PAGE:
A Shape on the Air
“She heard the chime of the church clock in the village. Midnight. The hour of witches and ghosts. The hour of magic.” Thus begins a fast-paced time-slip adventure. University lecturer Viv DuLac lives with her partner, Pete, in a flat she loves and is very happy with her life. But her perfect world collapses when Pete tells her he is leaving her for Viv’s best friend, and that he has leveraged the flat for his business. Utterly distraught, Viv takes a walk at midnight and falls into the local pond known as Cooney’s Mere. It is a time portal, and Viv finds herself in the year 499 AD, in the body of Lady Vivianne, orphaned and betrothed to a man she despises, the uncouth, devious Sir Pelleas.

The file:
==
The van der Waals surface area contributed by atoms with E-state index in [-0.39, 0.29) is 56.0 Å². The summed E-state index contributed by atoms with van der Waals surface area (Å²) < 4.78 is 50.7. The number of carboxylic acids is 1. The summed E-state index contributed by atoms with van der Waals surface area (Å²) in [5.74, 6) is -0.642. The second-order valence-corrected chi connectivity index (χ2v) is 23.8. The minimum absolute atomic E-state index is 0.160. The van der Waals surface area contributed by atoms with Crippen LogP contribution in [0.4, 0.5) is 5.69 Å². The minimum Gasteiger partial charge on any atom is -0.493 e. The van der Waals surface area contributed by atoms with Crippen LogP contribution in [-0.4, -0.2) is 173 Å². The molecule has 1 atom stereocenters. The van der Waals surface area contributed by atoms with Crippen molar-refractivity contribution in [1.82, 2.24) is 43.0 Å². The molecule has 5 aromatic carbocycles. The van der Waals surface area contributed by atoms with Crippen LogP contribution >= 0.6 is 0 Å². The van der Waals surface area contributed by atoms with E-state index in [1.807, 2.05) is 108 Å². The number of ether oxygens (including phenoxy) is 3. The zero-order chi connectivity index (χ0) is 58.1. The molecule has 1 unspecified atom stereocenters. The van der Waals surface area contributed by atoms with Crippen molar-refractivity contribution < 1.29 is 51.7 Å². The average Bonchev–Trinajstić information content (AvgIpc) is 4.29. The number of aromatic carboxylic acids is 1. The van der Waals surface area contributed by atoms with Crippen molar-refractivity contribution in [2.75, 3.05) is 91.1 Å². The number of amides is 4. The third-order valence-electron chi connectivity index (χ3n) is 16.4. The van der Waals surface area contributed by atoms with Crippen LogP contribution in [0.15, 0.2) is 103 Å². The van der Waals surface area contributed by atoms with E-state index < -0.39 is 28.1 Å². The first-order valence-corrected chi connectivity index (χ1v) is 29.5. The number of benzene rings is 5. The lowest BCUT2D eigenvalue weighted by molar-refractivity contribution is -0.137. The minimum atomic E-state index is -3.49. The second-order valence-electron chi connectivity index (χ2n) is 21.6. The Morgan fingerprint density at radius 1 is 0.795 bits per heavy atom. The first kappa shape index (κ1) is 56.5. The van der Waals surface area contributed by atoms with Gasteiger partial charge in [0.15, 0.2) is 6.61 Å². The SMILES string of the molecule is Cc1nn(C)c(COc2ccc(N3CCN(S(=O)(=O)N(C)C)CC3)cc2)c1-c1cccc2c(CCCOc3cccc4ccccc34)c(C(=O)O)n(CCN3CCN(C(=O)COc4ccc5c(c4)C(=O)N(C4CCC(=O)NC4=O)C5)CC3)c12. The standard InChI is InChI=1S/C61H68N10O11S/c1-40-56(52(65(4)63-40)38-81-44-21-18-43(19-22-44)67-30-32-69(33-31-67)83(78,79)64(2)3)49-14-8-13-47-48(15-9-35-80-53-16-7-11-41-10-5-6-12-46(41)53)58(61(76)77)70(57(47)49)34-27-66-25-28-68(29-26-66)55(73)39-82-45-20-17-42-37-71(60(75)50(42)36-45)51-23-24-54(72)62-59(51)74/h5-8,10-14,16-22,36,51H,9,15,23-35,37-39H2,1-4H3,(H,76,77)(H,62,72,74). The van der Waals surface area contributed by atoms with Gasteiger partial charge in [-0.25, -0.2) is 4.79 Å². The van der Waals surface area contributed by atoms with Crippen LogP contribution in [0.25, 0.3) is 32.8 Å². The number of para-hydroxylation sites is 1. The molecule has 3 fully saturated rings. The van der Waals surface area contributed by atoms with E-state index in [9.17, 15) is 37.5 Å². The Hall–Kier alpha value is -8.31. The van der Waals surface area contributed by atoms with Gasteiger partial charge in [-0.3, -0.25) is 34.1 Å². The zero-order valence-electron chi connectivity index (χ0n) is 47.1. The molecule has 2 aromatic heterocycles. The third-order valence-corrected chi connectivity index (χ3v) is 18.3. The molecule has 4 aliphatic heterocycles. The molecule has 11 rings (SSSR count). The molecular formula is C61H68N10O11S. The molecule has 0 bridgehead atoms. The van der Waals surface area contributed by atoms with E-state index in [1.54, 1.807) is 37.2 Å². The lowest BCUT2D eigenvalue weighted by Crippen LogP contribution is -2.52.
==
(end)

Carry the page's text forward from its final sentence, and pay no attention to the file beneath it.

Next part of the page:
The novel is, at its heart, a touching romance; “a love that lasts for lifetimes”, to quote the catch-line on the cover. But it is also an intriguing detective story, and Julia Ibbotson skilfully interweaves the past and present worlds, with a mystery to be solved, and wrongs to be righted, in both time periods. Viv’s present-day troubles are well drawn, whilst Lady Vivianne’s world equally comes alive with its sights, sounds and smells – from the purple thyme added to the pine logs burning in the hearth, to the stinking chamber buckets and midden pits. For the most part, the characters are convincing, with the exception of Sir Pelleas, who is a somewhat one-dimensional villain.
For all those who enjoy romances, and time-slip tales in the best Barbara Erskine tradition, I would highly recommend this novel.